Most primitive societies were very vengeful. Every wrong had to be avenged. In fact, the biblical command to take “an eye for an eye and a tooth for a tooth” was originally given to calm people down. In the ancient middle east, if you attacked my son and poked out his eye, I might come after you and take revenge by killing you and your whole family. That was the world’s type of “justice”; really it was just evil vengeance. So God said, “Only take and eye for an eye and a tooth for a tooth. That's fair. That's justice."
Left to our own devices, people are incredibly vengeful and vindictive. In fact, have you ever thought maybe we think God is vengeful because we are so vengeful? The fact that we see God as being an angry, vengeful God may be more of a reflection of our own attitudes than the attitude of God Himself. Think about it. If there’s anyone in the universe who has a right to be angry and seek revenge, it’s God. He created this beautiful world where everything was absolutely perfect and then he made human beings as the crown jewel of His creation. Then God put people in charge of it all and we screwed the whole thing up! No matter what God has done to fix it, His rebellious human creatures disobey Him time and time again and have turned the world into an incredibly ugly place full of evil. If anyone has a right to be angry and vengeful it is God.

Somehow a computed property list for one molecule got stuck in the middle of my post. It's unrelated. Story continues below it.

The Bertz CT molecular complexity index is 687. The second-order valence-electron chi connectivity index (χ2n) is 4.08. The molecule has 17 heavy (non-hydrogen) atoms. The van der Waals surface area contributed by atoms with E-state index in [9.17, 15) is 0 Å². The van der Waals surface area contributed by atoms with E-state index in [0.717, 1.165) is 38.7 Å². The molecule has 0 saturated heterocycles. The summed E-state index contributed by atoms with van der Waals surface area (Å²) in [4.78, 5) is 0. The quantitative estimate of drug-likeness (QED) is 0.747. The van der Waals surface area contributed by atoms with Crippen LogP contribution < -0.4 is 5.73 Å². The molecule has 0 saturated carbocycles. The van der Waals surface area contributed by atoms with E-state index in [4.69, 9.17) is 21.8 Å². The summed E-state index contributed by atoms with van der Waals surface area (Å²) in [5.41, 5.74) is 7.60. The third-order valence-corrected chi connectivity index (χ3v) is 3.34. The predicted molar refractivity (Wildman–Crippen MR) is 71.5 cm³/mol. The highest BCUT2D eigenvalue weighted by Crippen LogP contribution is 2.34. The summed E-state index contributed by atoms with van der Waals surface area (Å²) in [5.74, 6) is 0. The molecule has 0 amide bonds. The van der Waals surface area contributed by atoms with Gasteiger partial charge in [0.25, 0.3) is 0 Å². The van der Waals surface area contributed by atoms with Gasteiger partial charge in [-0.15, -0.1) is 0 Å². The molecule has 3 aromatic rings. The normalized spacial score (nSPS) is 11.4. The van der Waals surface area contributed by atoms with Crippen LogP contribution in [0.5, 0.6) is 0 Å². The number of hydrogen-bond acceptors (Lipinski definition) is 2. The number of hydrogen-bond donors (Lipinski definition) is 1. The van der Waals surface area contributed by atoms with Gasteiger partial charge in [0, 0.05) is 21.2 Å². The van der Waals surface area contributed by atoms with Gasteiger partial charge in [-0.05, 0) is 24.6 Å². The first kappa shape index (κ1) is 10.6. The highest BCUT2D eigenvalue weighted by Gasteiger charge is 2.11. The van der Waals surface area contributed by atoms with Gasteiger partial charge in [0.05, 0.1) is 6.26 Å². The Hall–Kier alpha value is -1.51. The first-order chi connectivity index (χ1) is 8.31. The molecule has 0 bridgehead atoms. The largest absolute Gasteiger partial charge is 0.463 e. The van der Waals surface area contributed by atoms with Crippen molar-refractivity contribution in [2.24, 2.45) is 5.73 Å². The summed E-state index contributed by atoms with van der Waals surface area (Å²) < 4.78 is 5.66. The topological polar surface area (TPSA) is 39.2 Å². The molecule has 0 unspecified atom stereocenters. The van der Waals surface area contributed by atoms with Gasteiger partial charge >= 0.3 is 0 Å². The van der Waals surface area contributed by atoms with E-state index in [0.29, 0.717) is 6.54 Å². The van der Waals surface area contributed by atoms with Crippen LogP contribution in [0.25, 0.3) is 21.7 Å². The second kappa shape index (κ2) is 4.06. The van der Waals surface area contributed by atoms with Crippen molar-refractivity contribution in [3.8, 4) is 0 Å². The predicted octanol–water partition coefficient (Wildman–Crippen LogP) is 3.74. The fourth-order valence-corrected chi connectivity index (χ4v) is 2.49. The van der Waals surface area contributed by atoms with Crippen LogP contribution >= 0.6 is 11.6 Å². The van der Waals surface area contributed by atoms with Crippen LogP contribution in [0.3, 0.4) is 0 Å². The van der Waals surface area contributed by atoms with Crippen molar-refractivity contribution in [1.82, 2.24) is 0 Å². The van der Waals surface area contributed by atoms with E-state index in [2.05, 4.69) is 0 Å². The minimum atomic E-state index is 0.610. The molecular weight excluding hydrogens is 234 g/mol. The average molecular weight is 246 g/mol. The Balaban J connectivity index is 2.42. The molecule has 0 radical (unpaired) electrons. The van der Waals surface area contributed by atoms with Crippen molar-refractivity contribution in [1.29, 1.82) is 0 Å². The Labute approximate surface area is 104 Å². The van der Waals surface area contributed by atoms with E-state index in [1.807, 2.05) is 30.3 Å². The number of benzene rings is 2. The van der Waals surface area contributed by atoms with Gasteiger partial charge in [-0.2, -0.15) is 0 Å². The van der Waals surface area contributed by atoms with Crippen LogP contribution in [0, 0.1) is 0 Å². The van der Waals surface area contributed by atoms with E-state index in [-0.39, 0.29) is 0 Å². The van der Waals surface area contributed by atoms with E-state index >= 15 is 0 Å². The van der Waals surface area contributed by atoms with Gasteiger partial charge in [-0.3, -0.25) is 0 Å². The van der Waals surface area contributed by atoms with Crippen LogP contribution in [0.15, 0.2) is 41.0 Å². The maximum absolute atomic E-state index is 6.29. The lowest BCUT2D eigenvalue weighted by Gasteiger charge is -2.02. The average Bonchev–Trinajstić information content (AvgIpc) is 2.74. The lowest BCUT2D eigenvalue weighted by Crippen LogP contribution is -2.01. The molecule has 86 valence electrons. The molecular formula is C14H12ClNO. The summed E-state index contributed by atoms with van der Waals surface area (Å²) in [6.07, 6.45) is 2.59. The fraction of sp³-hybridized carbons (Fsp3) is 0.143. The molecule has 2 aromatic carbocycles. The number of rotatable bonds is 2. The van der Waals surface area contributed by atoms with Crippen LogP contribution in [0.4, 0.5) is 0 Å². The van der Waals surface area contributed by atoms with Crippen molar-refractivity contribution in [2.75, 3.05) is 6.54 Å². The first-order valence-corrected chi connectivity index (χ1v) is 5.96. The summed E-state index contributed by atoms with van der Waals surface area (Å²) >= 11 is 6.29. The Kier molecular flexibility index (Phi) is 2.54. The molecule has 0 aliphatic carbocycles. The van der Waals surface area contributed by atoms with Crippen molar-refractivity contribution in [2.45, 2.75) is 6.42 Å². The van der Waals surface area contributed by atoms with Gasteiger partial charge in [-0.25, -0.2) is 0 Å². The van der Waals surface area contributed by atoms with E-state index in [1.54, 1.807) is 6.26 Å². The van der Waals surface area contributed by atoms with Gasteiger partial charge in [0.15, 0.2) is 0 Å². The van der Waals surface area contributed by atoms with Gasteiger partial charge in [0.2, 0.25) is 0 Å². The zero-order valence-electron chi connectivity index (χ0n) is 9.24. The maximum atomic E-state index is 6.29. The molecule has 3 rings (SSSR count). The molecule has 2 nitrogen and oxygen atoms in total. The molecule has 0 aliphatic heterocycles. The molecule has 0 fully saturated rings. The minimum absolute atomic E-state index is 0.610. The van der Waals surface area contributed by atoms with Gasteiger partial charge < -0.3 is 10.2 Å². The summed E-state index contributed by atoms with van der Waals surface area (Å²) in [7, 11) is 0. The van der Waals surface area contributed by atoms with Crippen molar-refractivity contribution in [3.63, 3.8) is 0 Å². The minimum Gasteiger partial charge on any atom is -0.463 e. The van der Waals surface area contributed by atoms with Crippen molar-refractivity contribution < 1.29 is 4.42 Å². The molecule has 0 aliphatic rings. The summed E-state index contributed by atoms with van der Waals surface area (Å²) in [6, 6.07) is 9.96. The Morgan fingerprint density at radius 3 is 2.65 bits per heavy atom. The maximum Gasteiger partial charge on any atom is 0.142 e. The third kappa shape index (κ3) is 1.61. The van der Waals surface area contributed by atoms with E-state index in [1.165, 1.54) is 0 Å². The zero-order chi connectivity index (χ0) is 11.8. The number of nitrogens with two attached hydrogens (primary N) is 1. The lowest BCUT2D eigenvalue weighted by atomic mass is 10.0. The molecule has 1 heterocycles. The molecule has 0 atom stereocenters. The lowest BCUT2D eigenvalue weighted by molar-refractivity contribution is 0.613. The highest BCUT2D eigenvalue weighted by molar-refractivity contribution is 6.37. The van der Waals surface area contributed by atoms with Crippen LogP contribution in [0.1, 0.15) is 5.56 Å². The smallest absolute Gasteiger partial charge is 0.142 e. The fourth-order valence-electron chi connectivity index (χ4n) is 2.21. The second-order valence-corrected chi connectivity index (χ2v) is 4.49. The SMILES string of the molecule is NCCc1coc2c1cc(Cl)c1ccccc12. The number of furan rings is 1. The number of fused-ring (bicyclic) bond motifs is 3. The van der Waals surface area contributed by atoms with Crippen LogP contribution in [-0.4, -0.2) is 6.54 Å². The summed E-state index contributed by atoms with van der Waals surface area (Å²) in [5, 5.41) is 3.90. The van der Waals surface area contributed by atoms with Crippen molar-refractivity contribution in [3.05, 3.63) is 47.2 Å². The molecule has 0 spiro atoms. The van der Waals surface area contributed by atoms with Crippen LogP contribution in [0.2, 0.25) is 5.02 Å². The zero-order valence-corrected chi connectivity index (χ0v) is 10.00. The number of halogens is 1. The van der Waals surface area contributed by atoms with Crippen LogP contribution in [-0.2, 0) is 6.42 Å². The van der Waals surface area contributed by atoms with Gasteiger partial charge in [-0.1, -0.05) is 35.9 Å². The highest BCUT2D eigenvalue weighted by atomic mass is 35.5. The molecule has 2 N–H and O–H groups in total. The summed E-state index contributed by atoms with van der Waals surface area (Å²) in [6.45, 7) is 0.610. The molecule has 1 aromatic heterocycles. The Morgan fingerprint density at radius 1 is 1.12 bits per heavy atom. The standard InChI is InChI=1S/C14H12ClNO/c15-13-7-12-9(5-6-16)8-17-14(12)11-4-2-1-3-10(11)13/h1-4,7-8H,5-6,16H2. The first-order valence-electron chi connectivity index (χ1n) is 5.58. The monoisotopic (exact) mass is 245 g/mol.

However, when God comes down to the earth and puts on human flesh as Jesus Christ, instead of being vengeful, He is incredibly merciful! In fact, he’s patient with our sin—even though so many misunderstood or rejected Him. Even through all his suffering and people disrespecting him or cursing him, Jesus does nothing but good to people while He’s on earth. And ultimately, Jesus doesn’t even resist when they falsely accuse Him and crucify Him. As he is hanging on the cross, this God everyone thought was so “vengeful” prays, “Father, forgive them, they don’t know what they are doing.” (Luke 23:34)
Jesus on the Cross
I think so much of the blood lust for vengeance we perceive in God may actually be our own sinful attitudes we transfer onto God. Because throughout the Bible, God speaks out against taking revenge. Leviticus 19:18 - “Do not seek revenge or bear a grudge against a fellow Israelite, but love your neighbor as yourself. I am the LORD.” Romans 12:19 – “Beloved, never avenge yourselves, but leave it to the wrath of God, for it is written, “Vengeance is mine, I will repay, says the Lord.” 1 Peter 3:9 – “Do not repay evil for evil or reviling for reviling, but on the contrary, bless, for to this you were called, that you may obtain a blessing.”
Is it possible to give up on revenge? There is something in us—a divine spark—that cries out for justice. We know in our heart of hearts that wrongs need to be made right. Justice is required. That’s not a bad thing. Justice is part of God’s original design and ultimately justice must be served.